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Mike Harrington's Hot Read: Whatever your feelings on Kane, Sabres' offense just got worse

Evander Kane is off to San Jose. So are his 20 goals per season. In the eyes of many, so are the distractions he brings.

No matter what your viewpoint is on one of the most controversial characters in Buffalo Sabres history, the club now has another huge hole on its offense. The Sabres are already the lowest-scoring team in the NHL and taking away one of their top two goal scorers would seem to fly against the logic of trying to build a winning team.

Where is it in the rulebook for front offices that every pending unrestricted free agent must be traded?

Sabres trade Kane, end winger's roller-coaster run in Buffalo

GM Jason Botterill denies the decision to move Kane comes from ownership, and that it was made solely by him and his management team. But it's well known Terry and Kim Pegula never forgave Kane for the 2:45 a.m. incident at a Chippewa Street bar the night before the 2016 NHL Draft.

The GM certainly knows ownership's feeling and it really left him little choice but to pursue a deal. He didn't get much of a return either, with the first-round pick he coveted from the Sharks coming in 2019 and not likely to happen (Kane has to either re-sign with the team or the Sharks have to win the Stanley Cup).

With new Sabres deal never discussed, Kane awaits trade call

The Pegulas green-lighted former GM Tim Murray's deal to get Kane from the Winnipeg Jets in February, 2015, at a time when Kane was a pariah in the hockey world after running afoul of his teammates in the Jets' locker room.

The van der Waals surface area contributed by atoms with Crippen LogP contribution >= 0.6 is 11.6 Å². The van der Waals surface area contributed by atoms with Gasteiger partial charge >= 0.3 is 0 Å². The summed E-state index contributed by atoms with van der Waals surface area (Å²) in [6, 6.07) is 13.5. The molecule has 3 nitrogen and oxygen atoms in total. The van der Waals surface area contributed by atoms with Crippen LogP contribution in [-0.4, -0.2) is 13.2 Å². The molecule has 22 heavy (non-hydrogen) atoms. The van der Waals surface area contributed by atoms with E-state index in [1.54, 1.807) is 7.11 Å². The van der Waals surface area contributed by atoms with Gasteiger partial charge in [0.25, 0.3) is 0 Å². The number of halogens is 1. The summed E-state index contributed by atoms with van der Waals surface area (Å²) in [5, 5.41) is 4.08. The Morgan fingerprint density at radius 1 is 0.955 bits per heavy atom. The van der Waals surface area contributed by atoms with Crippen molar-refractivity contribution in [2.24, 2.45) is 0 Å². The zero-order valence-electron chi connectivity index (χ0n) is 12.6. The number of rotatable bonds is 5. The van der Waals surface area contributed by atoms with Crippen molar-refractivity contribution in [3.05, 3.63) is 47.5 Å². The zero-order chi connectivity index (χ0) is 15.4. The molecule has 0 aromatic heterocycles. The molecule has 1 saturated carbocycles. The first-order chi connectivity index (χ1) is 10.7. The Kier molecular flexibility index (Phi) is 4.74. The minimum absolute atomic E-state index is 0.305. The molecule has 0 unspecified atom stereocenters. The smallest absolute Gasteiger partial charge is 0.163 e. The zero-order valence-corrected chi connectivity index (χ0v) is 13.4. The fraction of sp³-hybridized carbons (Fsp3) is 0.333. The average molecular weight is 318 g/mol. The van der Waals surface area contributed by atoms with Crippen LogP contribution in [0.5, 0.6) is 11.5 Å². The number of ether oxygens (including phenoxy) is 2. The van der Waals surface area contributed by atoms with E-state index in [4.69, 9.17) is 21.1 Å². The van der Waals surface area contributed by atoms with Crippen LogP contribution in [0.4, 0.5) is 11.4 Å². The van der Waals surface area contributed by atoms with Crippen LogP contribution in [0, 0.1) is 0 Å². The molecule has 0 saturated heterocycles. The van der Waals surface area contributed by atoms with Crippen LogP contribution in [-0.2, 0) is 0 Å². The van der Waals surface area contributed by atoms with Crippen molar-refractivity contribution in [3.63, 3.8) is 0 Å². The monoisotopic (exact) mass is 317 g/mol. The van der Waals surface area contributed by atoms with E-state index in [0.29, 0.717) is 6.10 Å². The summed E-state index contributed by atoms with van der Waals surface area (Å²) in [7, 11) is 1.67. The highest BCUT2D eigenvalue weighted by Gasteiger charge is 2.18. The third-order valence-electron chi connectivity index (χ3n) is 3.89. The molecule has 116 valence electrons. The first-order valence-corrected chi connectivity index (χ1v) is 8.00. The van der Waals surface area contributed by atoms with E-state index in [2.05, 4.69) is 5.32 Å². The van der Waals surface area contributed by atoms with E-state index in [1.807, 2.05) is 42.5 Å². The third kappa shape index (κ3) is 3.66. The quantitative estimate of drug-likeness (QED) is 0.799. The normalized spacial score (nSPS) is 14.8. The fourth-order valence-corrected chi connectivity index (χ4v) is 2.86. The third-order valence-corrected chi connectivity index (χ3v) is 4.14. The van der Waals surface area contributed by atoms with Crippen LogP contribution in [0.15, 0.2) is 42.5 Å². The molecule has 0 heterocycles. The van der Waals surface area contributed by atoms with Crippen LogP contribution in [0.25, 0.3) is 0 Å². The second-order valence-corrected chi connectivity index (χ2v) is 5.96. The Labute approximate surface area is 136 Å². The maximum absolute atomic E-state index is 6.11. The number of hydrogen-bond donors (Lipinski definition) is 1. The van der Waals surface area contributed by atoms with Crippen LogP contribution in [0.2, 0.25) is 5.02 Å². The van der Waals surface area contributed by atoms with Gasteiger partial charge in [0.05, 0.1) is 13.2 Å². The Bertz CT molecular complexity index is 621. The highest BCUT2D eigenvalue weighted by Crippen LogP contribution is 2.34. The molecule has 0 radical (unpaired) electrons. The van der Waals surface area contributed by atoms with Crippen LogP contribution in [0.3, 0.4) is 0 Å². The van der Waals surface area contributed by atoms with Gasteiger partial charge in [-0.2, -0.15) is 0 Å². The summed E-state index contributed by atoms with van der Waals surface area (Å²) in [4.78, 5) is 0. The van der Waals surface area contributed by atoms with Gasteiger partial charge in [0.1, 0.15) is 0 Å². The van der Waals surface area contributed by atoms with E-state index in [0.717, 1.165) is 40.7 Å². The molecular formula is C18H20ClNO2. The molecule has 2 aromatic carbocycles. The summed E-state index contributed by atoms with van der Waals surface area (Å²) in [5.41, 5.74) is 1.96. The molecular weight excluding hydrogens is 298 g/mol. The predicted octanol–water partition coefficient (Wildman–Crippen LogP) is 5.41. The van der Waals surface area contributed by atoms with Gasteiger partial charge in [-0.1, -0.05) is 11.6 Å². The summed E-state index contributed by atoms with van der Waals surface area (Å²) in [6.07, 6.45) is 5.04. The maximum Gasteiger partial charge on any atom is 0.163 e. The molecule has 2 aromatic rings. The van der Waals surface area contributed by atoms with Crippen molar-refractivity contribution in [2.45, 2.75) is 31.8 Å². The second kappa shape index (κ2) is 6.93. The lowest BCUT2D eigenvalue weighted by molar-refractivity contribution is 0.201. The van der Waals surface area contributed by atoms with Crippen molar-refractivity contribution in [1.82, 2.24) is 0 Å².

The stories of Kane enjoying the Buffalo nightlife have never cooled during his three years here, and teammates and coaches after scoffed at the way he strode into the arena for games and practices well after most players, simply suited up and headed on the ice. Kane has lots of other interests, and many insiders felt he simply banked on his huge athletic ability to carry him through and never worked all that hard on his craft.

With that as a backdrop, you get a better idea why you might not go into a big-money, long-term deal with Kane. Still, at age 26, he was playing some of the best hockey of his career in the first half of this season. And for a period that began in December, 2016 and stretched through mid-December of this season, Kane was second in the league in even-strength goals behind Toronto's Auston Matthews. That's nothing to scoff at.

Sabres' Kane flashes the charm as trade rumors swirl

Kane's three seasons with Buffalo produced goal totals of 20, 28 and 20. He's proven to be the club's most prolific goal scorer this side of Jack Eichel. Neither Ryan O'Reilly not Kyle Okposo have approached that level of consistency yet with the Sabres.

Where is the offense coming from now? Botterill is hopeful of landing No. 1 draft pick Casey Mittelstadt from the college ranks but the 18-year-old can hardly be expected to step into the lineup and produce like an eight-year veteran.

No matter how you slice it, Kane is a loss on the ice. It's going to take a lot of explaining to see how this move can be viewed as addition by subtraction.

Mike Harrington: As countdown hits final week, Evander Kane forges on

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